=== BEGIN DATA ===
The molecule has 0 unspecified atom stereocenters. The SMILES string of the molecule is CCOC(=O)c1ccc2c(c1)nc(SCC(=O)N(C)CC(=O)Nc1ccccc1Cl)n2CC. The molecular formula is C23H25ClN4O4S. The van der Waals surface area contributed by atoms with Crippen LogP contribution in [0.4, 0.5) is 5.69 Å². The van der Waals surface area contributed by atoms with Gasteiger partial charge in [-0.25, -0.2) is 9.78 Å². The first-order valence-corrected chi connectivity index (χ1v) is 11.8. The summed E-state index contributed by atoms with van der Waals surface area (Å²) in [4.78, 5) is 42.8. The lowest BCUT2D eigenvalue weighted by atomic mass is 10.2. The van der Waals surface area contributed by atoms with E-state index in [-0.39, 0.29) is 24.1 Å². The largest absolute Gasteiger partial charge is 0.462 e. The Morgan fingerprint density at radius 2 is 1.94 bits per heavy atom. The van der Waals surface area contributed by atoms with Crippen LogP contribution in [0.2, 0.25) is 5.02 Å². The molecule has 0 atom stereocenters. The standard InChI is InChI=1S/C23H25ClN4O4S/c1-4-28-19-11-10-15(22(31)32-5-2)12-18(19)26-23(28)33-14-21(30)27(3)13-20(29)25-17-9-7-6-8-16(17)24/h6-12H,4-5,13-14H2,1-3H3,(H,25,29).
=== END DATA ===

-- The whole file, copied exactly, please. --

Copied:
The molecule has 0 unspecified atom stereocenters. The SMILES string of the molecule is CCOC(=O)c1ccc2c(c1)nc(SCC(=O)N(C)CC(=O)Nc1ccccc1Cl)n2CC. The molecular formula is C23H25ClN4O4S. The van der Waals surface area contributed by atoms with Crippen LogP contribution in [0.4, 0.5) is 5.69 Å². The van der Waals surface area contributed by atoms with Gasteiger partial charge in [-0.25, -0.2) is 9.78 Å². The first-order valence-corrected chi connectivity index (χ1v) is 11.8. The summed E-state index contributed by atoms with van der Waals surface area (Å²) in [4.78, 5) is 42.8. The lowest BCUT2D eigenvalue weighted by atomic mass is 10.2. The van der Waals surface area contributed by atoms with E-state index in [-0.39, 0.29) is 24.1 Å². The largest absolute Gasteiger partial charge is 0.462 e. The Morgan fingerprint density at radius 2 is 1.94 bits per heavy atom. The van der Waals surface area contributed by atoms with Crippen LogP contribution in [0.2, 0.25) is 5.02 Å². The molecule has 0 atom stereocenters. The standard InChI is InChI=1S/C23H25ClN4O4S/c1-4-28-19-11-10-15(22(31)32-5-2)12-18(19)26-23(28)33-14-21(30)27(3)13-20(29)25-17-9-7-6-8-16(17)24/h6-12H,4-5,13-14H2,1-3H3,(H,25,29).